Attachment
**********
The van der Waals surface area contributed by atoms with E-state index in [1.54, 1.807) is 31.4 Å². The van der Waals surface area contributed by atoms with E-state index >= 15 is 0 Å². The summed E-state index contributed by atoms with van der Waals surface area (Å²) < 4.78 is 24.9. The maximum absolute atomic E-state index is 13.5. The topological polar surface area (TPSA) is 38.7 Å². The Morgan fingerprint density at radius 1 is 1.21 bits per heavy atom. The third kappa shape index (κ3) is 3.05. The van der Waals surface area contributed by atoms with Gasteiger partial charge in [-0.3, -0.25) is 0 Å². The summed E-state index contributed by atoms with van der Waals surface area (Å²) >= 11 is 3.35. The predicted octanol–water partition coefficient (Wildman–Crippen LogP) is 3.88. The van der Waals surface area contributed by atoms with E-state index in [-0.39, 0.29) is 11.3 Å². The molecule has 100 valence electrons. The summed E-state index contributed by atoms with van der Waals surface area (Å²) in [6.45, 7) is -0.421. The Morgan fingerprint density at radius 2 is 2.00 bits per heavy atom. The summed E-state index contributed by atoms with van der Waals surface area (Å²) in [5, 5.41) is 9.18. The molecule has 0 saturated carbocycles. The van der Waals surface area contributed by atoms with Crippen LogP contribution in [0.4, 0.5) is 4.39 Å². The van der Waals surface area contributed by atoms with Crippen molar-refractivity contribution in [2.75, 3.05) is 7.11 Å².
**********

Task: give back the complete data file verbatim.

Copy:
The van der Waals surface area contributed by atoms with E-state index in [1.54, 1.807) is 31.4 Å². The van der Waals surface area contributed by atoms with E-state index >= 15 is 0 Å². The summed E-state index contributed by atoms with van der Waals surface area (Å²) < 4.78 is 24.9. The maximum absolute atomic E-state index is 13.5. The topological polar surface area (TPSA) is 38.7 Å². The Morgan fingerprint density at radius 1 is 1.21 bits per heavy atom. The third kappa shape index (κ3) is 3.05. The van der Waals surface area contributed by atoms with Gasteiger partial charge in [-0.3, -0.25) is 0 Å². The summed E-state index contributed by atoms with van der Waals surface area (Å²) >= 11 is 3.35. The predicted octanol–water partition coefficient (Wildman–Crippen LogP) is 3.88. The van der Waals surface area contributed by atoms with E-state index in [-0.39, 0.29) is 11.3 Å². The molecule has 100 valence electrons. The summed E-state index contributed by atoms with van der Waals surface area (Å²) in [6.45, 7) is -0.421. The Morgan fingerprint density at radius 2 is 2.00 bits per heavy atom. The summed E-state index contributed by atoms with van der Waals surface area (Å²) in [5, 5.41) is 9.18. The molecule has 0 saturated carbocycles. The van der Waals surface area contributed by atoms with Crippen LogP contribution in [0.4, 0.5) is 4.39 Å². The van der Waals surface area contributed by atoms with Crippen molar-refractivity contribution in [2.75, 3.05) is 7.11 Å².